Shortly thereafter the couple fly to Sweden on the Concorde, accompanied by their son, David (Max Irons), who is—but what else?—an aspiring writer in his twenties. He resents his father’s success and lack of interest in his own work and smolders accordingly when he appears. (Joe and Joan’s daughter, Susannah, appears in the film only briefly, caressing her pregnant belly.) Also along for the ride is Nathaniel Bone (Christian Slater), a journalist who plans to write the definitive biography of Castleman, with or without the writer’s agreement. Joe unceremoniously brushes Bone off when he comes over during the plane ride to offer his congratulations—although how a freelance writer could possibly afford a Concorde ticket is left unexplained. Joan is more polite, engaging in wary conversation. “There’s nothing more dangerous,” she admonishes Joe, “than a writer whose feelings have been hurt.”

This dynamic will prove a defining feature of their partnership: Joe barges through the world, convinced of his own importance (except when he isn’t—“If this doesn’t happen,” he says right before hearing the Nobel news, “I don’t want to be around for the sympathy calls ... . We’re going to rent a cabin in Maine and stare at the fire”), while Joan brings up the rear, soothing bruised feelings and uncomfortable situations, making sure that the cheering and adulation go on.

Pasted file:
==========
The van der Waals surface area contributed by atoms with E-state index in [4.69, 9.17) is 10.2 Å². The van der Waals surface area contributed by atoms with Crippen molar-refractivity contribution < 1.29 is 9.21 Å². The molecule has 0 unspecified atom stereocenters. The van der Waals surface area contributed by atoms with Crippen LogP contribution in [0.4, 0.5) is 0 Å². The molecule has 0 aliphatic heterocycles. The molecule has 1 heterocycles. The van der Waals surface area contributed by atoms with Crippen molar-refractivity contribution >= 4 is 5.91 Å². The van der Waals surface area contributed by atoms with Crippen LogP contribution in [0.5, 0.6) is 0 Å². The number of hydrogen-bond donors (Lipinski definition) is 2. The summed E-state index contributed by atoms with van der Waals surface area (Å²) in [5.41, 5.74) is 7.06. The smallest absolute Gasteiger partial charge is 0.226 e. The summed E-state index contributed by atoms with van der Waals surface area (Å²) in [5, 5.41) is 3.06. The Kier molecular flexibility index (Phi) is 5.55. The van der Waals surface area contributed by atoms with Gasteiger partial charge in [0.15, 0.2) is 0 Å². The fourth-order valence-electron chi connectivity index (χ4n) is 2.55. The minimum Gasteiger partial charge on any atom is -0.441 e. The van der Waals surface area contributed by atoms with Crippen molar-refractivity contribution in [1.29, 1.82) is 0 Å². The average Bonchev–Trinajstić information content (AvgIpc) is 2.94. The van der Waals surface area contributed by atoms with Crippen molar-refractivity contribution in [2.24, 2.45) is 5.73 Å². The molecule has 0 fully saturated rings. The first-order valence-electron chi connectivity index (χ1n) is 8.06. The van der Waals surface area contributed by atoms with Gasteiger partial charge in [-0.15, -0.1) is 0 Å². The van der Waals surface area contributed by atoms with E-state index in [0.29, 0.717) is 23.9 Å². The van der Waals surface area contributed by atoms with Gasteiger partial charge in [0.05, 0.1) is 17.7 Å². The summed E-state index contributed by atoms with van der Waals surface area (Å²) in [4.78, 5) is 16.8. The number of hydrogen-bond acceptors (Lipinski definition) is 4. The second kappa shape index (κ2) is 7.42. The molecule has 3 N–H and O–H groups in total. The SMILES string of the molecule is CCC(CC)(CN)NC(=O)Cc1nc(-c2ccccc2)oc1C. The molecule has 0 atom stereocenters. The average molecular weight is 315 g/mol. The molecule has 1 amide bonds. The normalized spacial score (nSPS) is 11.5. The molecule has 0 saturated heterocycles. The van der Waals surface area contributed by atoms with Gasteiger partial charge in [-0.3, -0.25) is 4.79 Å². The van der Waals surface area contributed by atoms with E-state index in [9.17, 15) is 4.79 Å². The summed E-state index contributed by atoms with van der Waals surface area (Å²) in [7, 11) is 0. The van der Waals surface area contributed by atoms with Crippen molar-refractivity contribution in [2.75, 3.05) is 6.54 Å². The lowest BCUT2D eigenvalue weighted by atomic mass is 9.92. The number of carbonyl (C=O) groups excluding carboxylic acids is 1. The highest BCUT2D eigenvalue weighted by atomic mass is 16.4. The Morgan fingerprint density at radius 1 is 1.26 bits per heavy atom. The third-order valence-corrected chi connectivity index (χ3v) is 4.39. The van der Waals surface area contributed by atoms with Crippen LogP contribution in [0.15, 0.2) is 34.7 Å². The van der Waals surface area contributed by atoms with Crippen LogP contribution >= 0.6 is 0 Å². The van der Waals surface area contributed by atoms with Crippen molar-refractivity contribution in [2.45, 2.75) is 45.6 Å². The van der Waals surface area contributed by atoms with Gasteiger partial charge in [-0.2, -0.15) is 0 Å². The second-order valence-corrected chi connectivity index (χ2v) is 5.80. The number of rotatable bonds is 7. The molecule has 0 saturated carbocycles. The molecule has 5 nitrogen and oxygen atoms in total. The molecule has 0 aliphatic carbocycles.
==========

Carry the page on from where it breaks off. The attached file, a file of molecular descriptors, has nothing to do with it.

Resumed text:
From this point, the film moves back and forth, through a series of expertly rendered flashbacks, between the Stockholm ceremonies and the period, during the late 1950s and early ’60s, when Joe and Joan first met and their relationship took shape. We discover that the young Joan Archer (Annie Starke), a WASP-bred Smith College student, has writing aspirations of her own, as well as the talent to fuel them. One of her teachers, who happens to be the young Joe (Harry Lloyd), casts an admiring glance at both Joan’s looks and gifts, singling out her student writing for its promise. Jewish and driven, Joe comes from a Brooklyn-accented background, a difference that pulls the two together rather than dividing them.